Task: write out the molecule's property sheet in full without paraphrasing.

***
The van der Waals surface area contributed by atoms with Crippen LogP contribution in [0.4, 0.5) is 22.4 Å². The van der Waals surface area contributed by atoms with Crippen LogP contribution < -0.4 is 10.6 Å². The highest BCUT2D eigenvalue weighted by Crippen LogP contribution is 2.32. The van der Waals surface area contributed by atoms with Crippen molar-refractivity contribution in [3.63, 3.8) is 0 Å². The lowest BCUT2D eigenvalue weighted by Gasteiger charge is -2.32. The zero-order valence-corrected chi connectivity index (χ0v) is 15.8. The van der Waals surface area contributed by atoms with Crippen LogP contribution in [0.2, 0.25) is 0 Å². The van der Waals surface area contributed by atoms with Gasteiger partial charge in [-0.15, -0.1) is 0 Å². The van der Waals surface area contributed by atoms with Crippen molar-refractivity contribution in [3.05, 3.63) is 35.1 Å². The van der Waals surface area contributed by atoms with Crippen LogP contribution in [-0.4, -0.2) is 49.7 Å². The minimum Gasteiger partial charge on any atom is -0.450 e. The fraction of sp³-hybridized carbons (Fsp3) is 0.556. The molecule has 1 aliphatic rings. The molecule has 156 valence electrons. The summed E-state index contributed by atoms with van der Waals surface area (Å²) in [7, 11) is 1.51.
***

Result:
The van der Waals surface area contributed by atoms with Crippen LogP contribution in [0.4, 0.5) is 22.4 Å². The van der Waals surface area contributed by atoms with Crippen LogP contribution < -0.4 is 10.6 Å². The highest BCUT2D eigenvalue weighted by Crippen LogP contribution is 2.32. The van der Waals surface area contributed by atoms with Crippen molar-refractivity contribution in [3.63, 3.8) is 0 Å². The lowest BCUT2D eigenvalue weighted by Gasteiger charge is -2.32. The zero-order valence-corrected chi connectivity index (χ0v) is 15.8. The van der Waals surface area contributed by atoms with Crippen LogP contribution in [0.2, 0.25) is 0 Å². The van der Waals surface area contributed by atoms with Gasteiger partial charge in [-0.15, -0.1) is 0 Å². The van der Waals surface area contributed by atoms with Crippen molar-refractivity contribution in [3.05, 3.63) is 35.1 Å². The van der Waals surface area contributed by atoms with Crippen LogP contribution in [-0.4, -0.2) is 49.7 Å². The minimum Gasteiger partial charge on any atom is -0.450 e. The fraction of sp³-hybridized carbons (Fsp3) is 0.556. The molecule has 1 aliphatic rings. The molecule has 156 valence electrons. The summed E-state index contributed by atoms with van der Waals surface area (Å²) in [7, 11) is 1.51.